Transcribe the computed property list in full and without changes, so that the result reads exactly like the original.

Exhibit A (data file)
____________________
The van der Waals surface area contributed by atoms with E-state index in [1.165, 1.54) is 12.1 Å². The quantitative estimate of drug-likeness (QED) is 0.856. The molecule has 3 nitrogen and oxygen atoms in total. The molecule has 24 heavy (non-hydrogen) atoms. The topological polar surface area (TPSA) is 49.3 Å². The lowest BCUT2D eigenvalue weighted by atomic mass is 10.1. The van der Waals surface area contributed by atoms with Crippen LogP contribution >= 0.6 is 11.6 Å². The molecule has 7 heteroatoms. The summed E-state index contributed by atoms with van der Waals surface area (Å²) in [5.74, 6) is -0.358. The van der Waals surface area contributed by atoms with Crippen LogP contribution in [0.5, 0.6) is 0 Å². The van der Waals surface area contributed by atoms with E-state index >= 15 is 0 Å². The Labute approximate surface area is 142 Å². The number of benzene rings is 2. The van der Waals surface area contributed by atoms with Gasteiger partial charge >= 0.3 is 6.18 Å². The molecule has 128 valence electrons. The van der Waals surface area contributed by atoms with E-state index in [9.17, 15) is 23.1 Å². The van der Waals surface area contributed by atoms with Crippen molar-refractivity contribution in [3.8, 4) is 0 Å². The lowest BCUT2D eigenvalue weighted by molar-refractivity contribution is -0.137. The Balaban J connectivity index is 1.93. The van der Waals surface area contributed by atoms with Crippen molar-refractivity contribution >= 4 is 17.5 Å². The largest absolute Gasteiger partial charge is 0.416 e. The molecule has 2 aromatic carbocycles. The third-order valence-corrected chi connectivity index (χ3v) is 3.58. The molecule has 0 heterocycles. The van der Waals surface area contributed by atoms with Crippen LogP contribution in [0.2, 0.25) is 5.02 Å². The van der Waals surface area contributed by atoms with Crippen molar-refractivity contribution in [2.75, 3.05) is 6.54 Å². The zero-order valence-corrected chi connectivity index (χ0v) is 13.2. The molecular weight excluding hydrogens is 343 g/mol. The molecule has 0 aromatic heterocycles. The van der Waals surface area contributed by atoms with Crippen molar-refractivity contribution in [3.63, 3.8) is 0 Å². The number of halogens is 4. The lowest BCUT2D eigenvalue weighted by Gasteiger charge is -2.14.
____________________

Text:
The van der Waals surface area contributed by atoms with E-state index in [1.165, 1.54) is 12.1 Å². The quantitative estimate of drug-likeness (QED) is 0.856. The molecule has 3 nitrogen and oxygen atoms in total. The molecule has 24 heavy (non-hydrogen) atoms. The topological polar surface area (TPSA) is 49.3 Å². The lowest BCUT2D eigenvalue weighted by atomic mass is 10.1. The van der Waals surface area contributed by atoms with Crippen LogP contribution >= 0.6 is 11.6 Å². The molecule has 7 heteroatoms. The summed E-state index contributed by atoms with van der Waals surface area (Å²) in [5.74, 6) is -0.358. The van der Waals surface area contributed by atoms with Crippen LogP contribution in [0.5, 0.6) is 0 Å². The van der Waals surface area contributed by atoms with E-state index >= 15 is 0 Å². The Labute approximate surface area is 142 Å². The number of benzene rings is 2. The van der Waals surface area contributed by atoms with Gasteiger partial charge >= 0.3 is 6.18 Å². The molecule has 128 valence electrons. The van der Waals surface area contributed by atoms with E-state index in [9.17, 15) is 23.1 Å². The van der Waals surface area contributed by atoms with Crippen molar-refractivity contribution in [3.8, 4) is 0 Å². The lowest BCUT2D eigenvalue weighted by molar-refractivity contribution is -0.137. The Balaban J connectivity index is 1.93. The van der Waals surface area contributed by atoms with Crippen molar-refractivity contribution >= 4 is 17.5 Å². The largest absolute Gasteiger partial charge is 0.416 e. The molecule has 2 aromatic carbocycles. The third-order valence-corrected chi connectivity index (χ3v) is 3.58. The molecule has 0 heterocycles. The van der Waals surface area contributed by atoms with Crippen LogP contribution in [0.2, 0.25) is 5.02 Å². The van der Waals surface area contributed by atoms with Crippen molar-refractivity contribution in [2.75, 3.05) is 6.54 Å². The zero-order valence-corrected chi connectivity index (χ0v) is 13.2. The molecular weight excluding hydrogens is 343 g/mol. The molecule has 0 aromatic heterocycles. The van der Waals surface area contributed by atoms with Crippen molar-refractivity contribution in [3.63, 3.8) is 0 Å². The number of halogens is 4. The lowest BCUT2D eigenvalue weighted by Gasteiger charge is -2.14.